- Aspect Ratio : 1.85:1
- Is Discontinued By Manufacturer : No
- MPAA rating : R (Restricted)
- Product Dimensions : 0.7 x 7.5 x 5.4 inches; 3.31 Ounces
- Item model number : BU1114
- Director : Paolo Cavara
- Media Format : Multiple Formats, Color, Dolby, NTSC, Subtitled, Widescreen
- Run time : 1 hour and 29 minutes
- Release date : July 1, 2016
- Subtitles: : English
- Language : Italian (Dolby Digital 2.0 Mono), English (Dolby Digital 2.0 Mono), Unqualified
- Studio : Blue Underground
- ASIN : B000E41MTU
- Country of Origin : USA
- Number of discs : 1
- Best Sellers Rank: #68,705 in Movies & TV (See Top 100 in Movies & TV)
- Customer Reviews:
Top reviews from the United States
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Nevertheless, The Black Belly of the Tarantula did have some positives. For example, performances were decent, but the acting definitely would have benefited from a stronger script and better direction. Cinematography was also good, especially the outdoor scenes. Most outstanding was the musical score composed by the iconic Ennio Morricone, who orchestrated a chilling, thrilling tone throughout this film. The killer's acts were also effectively menacing due to satisfactory special effects, but again the histrionics were distracting. Lastly, the killer's modus operandi was interesting and perhaps the most intelligent, innovative aspect of the story.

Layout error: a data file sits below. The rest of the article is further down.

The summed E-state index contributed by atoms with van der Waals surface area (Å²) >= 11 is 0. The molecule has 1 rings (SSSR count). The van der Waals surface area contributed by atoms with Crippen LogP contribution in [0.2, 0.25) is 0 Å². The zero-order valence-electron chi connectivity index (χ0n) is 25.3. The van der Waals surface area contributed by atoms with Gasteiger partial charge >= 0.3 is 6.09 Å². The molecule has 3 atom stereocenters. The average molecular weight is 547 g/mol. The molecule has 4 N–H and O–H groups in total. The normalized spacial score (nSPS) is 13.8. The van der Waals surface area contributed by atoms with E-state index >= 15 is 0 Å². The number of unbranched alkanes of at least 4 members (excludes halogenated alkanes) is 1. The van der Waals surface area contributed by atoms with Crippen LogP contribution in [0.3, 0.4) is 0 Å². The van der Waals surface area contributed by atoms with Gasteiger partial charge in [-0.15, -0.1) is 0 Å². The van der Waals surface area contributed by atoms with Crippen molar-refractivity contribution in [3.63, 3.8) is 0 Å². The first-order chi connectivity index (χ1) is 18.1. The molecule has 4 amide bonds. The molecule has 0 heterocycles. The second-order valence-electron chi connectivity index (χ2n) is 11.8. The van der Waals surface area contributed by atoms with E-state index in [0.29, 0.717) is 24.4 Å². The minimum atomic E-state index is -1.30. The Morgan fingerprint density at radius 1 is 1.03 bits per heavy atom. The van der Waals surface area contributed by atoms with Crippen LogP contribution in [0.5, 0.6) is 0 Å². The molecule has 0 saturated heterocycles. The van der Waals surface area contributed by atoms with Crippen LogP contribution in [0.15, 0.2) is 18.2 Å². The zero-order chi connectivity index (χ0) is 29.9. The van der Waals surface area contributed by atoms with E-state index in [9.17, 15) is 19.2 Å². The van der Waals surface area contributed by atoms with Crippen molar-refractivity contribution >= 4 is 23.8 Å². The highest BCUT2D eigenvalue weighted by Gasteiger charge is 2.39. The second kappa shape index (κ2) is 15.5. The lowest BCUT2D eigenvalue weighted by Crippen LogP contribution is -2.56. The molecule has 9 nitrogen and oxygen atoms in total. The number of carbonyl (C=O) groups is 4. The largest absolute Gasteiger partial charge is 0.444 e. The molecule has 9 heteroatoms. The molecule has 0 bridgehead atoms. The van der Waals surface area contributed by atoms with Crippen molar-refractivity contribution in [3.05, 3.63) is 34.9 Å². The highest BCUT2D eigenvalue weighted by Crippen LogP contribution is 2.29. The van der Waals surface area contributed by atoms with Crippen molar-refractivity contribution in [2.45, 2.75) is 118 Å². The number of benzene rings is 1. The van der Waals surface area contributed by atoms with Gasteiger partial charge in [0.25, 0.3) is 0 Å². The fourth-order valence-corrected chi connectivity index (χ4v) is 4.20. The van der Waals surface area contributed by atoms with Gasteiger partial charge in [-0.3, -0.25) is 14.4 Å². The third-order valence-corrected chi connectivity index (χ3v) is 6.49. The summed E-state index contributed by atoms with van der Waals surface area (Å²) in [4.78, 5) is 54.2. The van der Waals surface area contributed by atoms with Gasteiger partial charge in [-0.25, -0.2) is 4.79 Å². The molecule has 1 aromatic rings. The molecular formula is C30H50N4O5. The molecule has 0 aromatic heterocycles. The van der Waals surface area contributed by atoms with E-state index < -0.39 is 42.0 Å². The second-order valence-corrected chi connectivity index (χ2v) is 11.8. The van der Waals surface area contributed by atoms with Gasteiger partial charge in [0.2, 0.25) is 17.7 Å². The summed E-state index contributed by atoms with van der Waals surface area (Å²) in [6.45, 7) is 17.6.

Bottom line, The Black Belly of the Tarantula has entertainment value, but do not expect the best giallo ever made--it's simply mediocre.